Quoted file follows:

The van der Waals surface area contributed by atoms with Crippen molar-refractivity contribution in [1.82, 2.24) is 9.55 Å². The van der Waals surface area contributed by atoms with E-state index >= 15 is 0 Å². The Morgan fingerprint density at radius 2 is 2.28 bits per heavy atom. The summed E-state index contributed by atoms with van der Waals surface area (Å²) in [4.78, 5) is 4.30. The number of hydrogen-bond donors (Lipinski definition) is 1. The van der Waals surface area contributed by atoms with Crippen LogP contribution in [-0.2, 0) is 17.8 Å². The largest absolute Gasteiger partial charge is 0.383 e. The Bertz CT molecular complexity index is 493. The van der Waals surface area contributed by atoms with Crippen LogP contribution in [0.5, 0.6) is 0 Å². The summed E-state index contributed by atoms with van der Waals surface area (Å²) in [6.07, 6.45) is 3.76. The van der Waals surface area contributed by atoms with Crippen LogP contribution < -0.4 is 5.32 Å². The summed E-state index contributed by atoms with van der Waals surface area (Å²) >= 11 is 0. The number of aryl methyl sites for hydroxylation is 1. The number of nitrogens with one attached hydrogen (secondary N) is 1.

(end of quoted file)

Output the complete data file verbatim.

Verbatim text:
The van der Waals surface area contributed by atoms with Crippen molar-refractivity contribution in [1.82, 2.24) is 9.55 Å². The van der Waals surface area contributed by atoms with E-state index >= 15 is 0 Å². The Morgan fingerprint density at radius 2 is 2.28 bits per heavy atom. The summed E-state index contributed by atoms with van der Waals surface area (Å²) in [4.78, 5) is 4.30. The number of hydrogen-bond donors (Lipinski definition) is 1. The van der Waals surface area contributed by atoms with Crippen LogP contribution in [-0.2, 0) is 17.8 Å². The largest absolute Gasteiger partial charge is 0.383 e. The Bertz CT molecular complexity index is 493. The van der Waals surface area contributed by atoms with Crippen LogP contribution in [0.5, 0.6) is 0 Å². The summed E-state index contributed by atoms with van der Waals surface area (Å²) in [6.07, 6.45) is 3.76. The van der Waals surface area contributed by atoms with Crippen LogP contribution < -0.4 is 5.32 Å². The summed E-state index contributed by atoms with van der Waals surface area (Å²) >= 11 is 0. The number of aryl methyl sites for hydroxylation is 1. The number of nitrogens with one attached hydrogen (secondary N) is 1.